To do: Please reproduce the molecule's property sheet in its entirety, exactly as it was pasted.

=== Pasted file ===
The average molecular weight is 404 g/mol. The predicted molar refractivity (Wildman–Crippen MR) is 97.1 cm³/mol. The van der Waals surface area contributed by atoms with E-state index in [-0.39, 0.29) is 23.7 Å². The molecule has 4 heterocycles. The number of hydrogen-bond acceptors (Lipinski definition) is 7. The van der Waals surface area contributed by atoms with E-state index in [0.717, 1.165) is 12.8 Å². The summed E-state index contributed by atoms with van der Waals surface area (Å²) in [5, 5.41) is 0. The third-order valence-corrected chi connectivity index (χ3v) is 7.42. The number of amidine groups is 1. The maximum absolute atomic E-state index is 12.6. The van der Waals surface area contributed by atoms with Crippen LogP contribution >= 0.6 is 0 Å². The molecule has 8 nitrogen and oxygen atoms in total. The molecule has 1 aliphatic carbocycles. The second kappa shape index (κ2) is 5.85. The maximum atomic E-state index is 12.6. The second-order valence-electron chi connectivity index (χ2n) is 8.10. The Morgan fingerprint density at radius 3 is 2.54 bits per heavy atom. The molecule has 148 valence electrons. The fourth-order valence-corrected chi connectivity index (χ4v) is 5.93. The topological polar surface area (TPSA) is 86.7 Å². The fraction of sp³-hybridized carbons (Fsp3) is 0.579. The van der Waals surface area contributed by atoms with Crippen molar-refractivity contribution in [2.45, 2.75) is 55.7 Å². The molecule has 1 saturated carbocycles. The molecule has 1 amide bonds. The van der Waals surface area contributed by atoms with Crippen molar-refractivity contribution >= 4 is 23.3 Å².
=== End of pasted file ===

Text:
The average molecular weight is 404 g/mol. The predicted molar refractivity (Wildman–Crippen MR) is 97.1 cm³/mol. The van der Waals surface area contributed by atoms with E-state index in [-0.39, 0.29) is 23.7 Å². The molecule has 4 heterocycles. The number of hydrogen-bond acceptors (Lipinski definition) is 7. The van der Waals surface area contributed by atoms with E-state index in [0.717, 1.165) is 12.8 Å². The summed E-state index contributed by atoms with van der Waals surface area (Å²) in [5, 5.41) is 0. The third-order valence-corrected chi connectivity index (χ3v) is 7.42. The number of amidine groups is 1. The maximum absolute atomic E-state index is 12.6. The van der Waals surface area contributed by atoms with Crippen LogP contribution >= 0.6 is 0 Å². The molecule has 8 nitrogen and oxygen atoms in total. The molecule has 1 aliphatic carbocycles. The second kappa shape index (κ2) is 5.85. The maximum atomic E-state index is 12.6. The second-order valence-electron chi connectivity index (χ2n) is 8.10. The Morgan fingerprint density at radius 3 is 2.54 bits per heavy atom. The molecule has 148 valence electrons. The fourth-order valence-corrected chi connectivity index (χ4v) is 5.93. The topological polar surface area (TPSA) is 86.7 Å². The fraction of sp³-hybridized carbons (Fsp3) is 0.579. The van der Waals surface area contributed by atoms with Crippen molar-refractivity contribution in [2.45, 2.75) is 55.7 Å². The molecule has 1 saturated carbocycles. The molecule has 1 amide bonds. The van der Waals surface area contributed by atoms with Crippen molar-refractivity contribution >= 4 is 23.3 Å².